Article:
Some aquarists favour growing oxygenating plants in a few centimetres of soil spread over the base of the tank, over which in turn a layer of gravel or sand is laid to prevent the fish muddying the water. Others are content to plant the oxygenators directly into sand or gravel. If you opt for using soil, obtain a light, poor-quality loam as free from decaying leaves and organic matter as possible. Sand used either on its own or as a protective layer has a slight advantage over gravel. Particles of food and detritus cannot slip so easily between grains of sand as between nuggets of gravel. Fish and snails are then more likely to consume such items and there is less chance of pollution. Make sure the sand or gravel you use is quite free of soil or sediment. It should be sieved and washed clean.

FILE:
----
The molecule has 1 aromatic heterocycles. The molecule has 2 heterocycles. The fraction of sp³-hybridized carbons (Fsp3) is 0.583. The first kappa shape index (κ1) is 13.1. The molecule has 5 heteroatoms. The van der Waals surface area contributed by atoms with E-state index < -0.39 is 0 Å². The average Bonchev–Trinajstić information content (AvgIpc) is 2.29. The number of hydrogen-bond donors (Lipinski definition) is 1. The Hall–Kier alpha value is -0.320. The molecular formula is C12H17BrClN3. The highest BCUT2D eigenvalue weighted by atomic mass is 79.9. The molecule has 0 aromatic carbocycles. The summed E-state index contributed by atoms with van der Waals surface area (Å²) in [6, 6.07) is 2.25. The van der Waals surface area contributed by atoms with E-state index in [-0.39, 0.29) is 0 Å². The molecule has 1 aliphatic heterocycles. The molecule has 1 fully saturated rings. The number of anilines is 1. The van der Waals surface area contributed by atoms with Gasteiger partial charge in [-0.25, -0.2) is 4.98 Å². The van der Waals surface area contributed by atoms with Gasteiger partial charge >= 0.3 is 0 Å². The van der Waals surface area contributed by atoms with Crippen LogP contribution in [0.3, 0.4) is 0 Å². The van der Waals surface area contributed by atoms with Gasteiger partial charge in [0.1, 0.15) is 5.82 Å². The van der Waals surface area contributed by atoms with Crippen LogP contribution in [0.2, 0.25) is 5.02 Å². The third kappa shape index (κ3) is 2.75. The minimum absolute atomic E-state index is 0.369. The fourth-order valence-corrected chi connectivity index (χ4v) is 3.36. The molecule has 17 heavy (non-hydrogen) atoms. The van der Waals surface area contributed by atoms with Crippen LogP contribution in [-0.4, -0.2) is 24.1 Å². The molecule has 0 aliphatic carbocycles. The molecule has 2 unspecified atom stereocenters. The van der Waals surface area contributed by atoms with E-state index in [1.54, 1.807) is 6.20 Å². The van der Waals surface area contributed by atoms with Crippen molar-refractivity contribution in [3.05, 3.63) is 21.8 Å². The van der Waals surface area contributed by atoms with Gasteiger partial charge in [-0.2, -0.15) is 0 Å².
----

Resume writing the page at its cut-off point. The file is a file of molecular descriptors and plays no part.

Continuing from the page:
If you have a seasoned pond, then I would fill up the aquarium with water taken from it. Failing that, rain water from an unpolluted rain barrel can be used. Be quite certain, however, that the barrel did not originally contain oil or chemicals. If neither of these sources of water is available then tap water must be used; letting it ‘settle’ for a few days before bringing in the fish may help to remove chlorine in the water. When filling the tank there is a simple way to avoid churning up the soil. Place a bowl on the bottom of the tank. Fill this with water and allow it to overflow slowly on to the surrounding sand and soil. The bowl can be removed once the tank is partially filled. A saving of work and trouble is to be made by planting your oxygenators in miniature flower pots — thumb pots as they are sometimes called — which can be buried a centimetre or less below the surface of the gravel or sand. An excellent practice is to have a number of these tiny pots in the outdoor pool, so that one has well-established, vigorous plants which can be brought in to serve the aquarium as required. Fish are partial to nibbling underwater foliage and will often divest a plant of all leaves, even when fish flakes or whatever are provided. Any of the oxygenating plants that you are using in the outdoor pond are suitable for the aquarium, with the exception of Callitriche stagnalis which prefers to be left out in the cold. Elodea is often used in aquariums. Fish seem to find its leaves succulent, but as there is always a plentiful supply of Elodea in any pond in which it is kept, there is no problem about replenishing it. The Tape Grass, Vallis-neria spiralis, and Curled Pondweed, Potamogeton crispus, are somewhat tougher and will last longer in the aquarium; and they are attractive in their own right. The oxygen exchange between the surface of the water and the sur-rounding air (when there is adequate space between the cover and the sides of the tank), and the activities of the oxygenating plants will satisfy the needs of a few fish. As a guide, for every centimetre of fish (excluding tail) one needs about 20 sq. cm. Of water surface. So a tank 36 x 25 cm. Could support 45 cm. Of fish. Far more satisfactory, however, is the practice of aerating the water by means of a miniature electric pump. Stocking rates can be doubled and the amount of electricity these pumps use is negligible. One end of a piece of plastic tubing is connected to the pump and the other end to an ‘aerator stone’ which gives off myriads of air bubbles when placed in the aquarium. As well as raising the oxygen content of the water, carbon dioxide and other noxious gases are forced out of the water. Even better than the aerator stone is the combina-tion of filter and aerator. This consists of a plastic container with holes or slits along its top surface. Fibreglass padding is tucked into this container, sometimes with grains of charcoal underneath to act as a freshener. Air from the pump is circulated in the container and emerges in a series of bubbles. At the same time, the fibreglass filters out algae blooms, detritus and other waste matter, and when you scrape off the algae deposit from the sides of the tank, the filter will rapidly absorb what you have not collected in a fine net. An old razor blade makes the best kind of scraper for glass tanks but should never be used for plastic ones. The safest material with which to scrape algae off plastic is another piece of plastic, anything harder will almost certainly leave unsightly scratches.